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Flying high on new career path

The aviation industry has long held a place in the heart of Trish Riki but as pastoral care/manaaki support for the Tairawhiti Economic Support Package's Redeployment Programme she has found something else that makes her heart soar.

Trish was an Air New Zealand customer services agent at Gisborne Airport and opted to take a year's leave without pay when Covid-19 struck.

“The aviation sector was hit hard and our hours were greatly reduced because there just weren't the number of flights coming and going from here,” Trish said.

She said she needed to find full-time work after buying a house earlier in the year and jumped at the chance to join Turanga Ararau as part of the redeployment programme response. Now, she is helping people who were similarly affected by Covid and the impact the virus has had on Tairawhiti.

“I am loving this role.”

Trish is part of a three-strong team who become involved once the person is recruited and cover areas such as wellbeing and health, training, financial literacy, producing and updating CVs and assisting participants with the next steps in their employment journeys. Turanga Ararau is contracted by the Ministry of Social Development to deliver the pastoral care component of the programme.

“We work with such a wide range of organisations and each is quite different in its approach but we are seeing that employers and employees see the benefit from our involvement. We work with people from all walks of life with differing needs and circumstances. There is no one size fits all.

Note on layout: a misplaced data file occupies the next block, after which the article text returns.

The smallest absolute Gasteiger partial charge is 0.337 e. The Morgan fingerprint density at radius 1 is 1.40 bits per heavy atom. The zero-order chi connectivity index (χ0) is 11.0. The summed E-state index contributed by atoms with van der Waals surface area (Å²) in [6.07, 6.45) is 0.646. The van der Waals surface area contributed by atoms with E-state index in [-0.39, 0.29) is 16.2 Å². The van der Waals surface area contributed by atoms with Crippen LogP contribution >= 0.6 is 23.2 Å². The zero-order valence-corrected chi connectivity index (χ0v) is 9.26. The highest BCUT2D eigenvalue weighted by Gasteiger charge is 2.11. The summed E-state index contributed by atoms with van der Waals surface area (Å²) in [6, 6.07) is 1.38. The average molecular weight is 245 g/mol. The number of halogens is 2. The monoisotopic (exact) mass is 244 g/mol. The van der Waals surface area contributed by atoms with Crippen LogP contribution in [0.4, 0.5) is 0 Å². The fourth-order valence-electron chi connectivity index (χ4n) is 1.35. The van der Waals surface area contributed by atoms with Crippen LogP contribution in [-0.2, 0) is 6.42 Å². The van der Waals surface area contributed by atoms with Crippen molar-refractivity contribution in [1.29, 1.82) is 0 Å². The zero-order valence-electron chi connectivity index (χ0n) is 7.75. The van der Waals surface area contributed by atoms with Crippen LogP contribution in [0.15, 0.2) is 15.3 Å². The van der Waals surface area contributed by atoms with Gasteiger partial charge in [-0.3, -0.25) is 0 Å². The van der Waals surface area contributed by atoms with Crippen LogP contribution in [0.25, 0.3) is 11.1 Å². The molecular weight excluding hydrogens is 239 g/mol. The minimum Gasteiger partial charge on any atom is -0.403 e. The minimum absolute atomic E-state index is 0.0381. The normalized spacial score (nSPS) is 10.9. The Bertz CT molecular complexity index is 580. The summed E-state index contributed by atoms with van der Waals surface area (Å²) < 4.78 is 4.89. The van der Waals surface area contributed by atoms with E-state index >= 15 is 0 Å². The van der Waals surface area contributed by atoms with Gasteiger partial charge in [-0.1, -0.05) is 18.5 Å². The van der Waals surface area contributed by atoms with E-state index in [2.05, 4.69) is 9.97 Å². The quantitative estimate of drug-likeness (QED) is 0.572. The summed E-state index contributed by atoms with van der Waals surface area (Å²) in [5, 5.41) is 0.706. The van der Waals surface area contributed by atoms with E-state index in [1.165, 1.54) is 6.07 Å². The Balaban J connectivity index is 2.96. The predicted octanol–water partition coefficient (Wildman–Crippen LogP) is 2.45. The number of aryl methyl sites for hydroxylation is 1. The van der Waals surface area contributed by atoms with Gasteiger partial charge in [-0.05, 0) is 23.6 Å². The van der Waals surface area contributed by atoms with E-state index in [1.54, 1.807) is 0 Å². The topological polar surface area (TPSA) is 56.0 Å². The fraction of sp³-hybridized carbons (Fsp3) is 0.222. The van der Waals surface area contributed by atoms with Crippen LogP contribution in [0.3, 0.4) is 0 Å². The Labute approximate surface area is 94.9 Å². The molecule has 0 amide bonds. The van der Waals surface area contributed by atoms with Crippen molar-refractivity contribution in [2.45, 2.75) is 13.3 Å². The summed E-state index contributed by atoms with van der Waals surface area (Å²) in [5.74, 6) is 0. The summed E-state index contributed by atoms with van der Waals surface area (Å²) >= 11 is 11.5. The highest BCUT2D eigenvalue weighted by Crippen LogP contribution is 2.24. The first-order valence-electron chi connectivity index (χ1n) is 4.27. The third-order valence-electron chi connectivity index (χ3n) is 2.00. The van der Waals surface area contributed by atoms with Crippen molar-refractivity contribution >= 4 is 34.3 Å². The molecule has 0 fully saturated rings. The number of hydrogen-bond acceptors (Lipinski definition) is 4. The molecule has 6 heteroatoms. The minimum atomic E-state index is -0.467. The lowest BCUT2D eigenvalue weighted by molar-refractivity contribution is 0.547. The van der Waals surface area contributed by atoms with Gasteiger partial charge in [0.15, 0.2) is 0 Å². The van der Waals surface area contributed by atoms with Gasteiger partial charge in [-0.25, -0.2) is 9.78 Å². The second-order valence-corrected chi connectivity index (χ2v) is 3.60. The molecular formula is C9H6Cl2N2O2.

“Everything is tailored to the individual.”

Trish and the team help remove barriers for programme participants, with things like getting drivers licences, connecting with relevant professional service providers, transport options, setting up bank accounts, emails and more. They are often things that sound so small but can prevent people from working.

“The majority of participants have been given a new lease of life – they are retraining, developing a real camaraderie with their fellow workers and motivated for the next stage of their employment journey,” .

“These projects are short term but are pathways to sustainable employment – it is so encouraging to see them starting to believe in themselves again. It is amazing to see the difference this programme is making to the lives of so many.”

All involved were working together for one end goal.

“It is about the people, for their families, getting food on the table, and a sense of purpose and worth.”

Trish feels her work with the programme combines a little of everything from her life's experiences and career choices, but most importantly hold people at the centre.

“It is a combination of all my skills wrapped in one. It is community-based, which I love and I enjoy working with the various organisations, participants, MSD, Gisborne District Council and others on the redeployment programme.

“The way we all work to support the employee is definitely the way moving forward for organisations,” she said.

“It empowers employees who feel the support that allows them to bring their best to work.”

There are five projects in the $23.755m Redeployment Programme which was established in response to the impacts of Covid-19 and aims to provide work and training for up to 200 people, giving each one the opportunity of meaningful, long-term employment.

The programme is funded through the Ministry of Business, Innovation and Employment, administered by the Provincial Development Unit and managed by Gisborne District Council. All those on the programme are referred through MSD.

VITAL SUPPORT: Trish Riki says the collaborative approach to the Tairawhiti Redeployment Programme is reaping benefits for the wider community. Photo by The Black Balloon